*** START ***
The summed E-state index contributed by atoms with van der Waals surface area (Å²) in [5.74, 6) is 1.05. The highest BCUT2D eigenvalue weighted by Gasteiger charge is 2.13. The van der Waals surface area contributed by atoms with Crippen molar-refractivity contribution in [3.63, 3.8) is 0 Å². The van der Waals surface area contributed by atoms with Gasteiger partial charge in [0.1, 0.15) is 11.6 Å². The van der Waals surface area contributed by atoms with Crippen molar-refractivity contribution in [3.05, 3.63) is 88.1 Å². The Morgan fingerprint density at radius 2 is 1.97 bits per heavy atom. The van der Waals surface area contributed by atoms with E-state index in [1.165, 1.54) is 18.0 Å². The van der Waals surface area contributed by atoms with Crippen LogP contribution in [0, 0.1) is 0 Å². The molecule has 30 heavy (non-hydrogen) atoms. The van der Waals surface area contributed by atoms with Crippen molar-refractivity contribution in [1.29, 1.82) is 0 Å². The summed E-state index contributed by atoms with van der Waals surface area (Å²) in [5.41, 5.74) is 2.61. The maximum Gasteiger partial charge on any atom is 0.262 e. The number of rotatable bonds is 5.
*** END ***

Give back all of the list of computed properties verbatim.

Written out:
The summed E-state index contributed by atoms with van der Waals surface area (Å²) in [5.74, 6) is 1.05. The highest BCUT2D eigenvalue weighted by Gasteiger charge is 2.13. The van der Waals surface area contributed by atoms with Crippen molar-refractivity contribution in [3.63, 3.8) is 0 Å². The van der Waals surface area contributed by atoms with Gasteiger partial charge in [0.1, 0.15) is 11.6 Å². The van der Waals surface area contributed by atoms with Crippen molar-refractivity contribution in [3.05, 3.63) is 88.1 Å². The Morgan fingerprint density at radius 2 is 1.97 bits per heavy atom. The van der Waals surface area contributed by atoms with E-state index in [1.165, 1.54) is 18.0 Å². The van der Waals surface area contributed by atoms with Crippen LogP contribution in [0, 0.1) is 0 Å². The molecule has 30 heavy (non-hydrogen) atoms. The van der Waals surface area contributed by atoms with Crippen molar-refractivity contribution in [1.29, 1.82) is 0 Å². The summed E-state index contributed by atoms with van der Waals surface area (Å²) in [5.41, 5.74) is 2.61. The maximum Gasteiger partial charge on any atom is 0.262 e. The number of rotatable bonds is 5.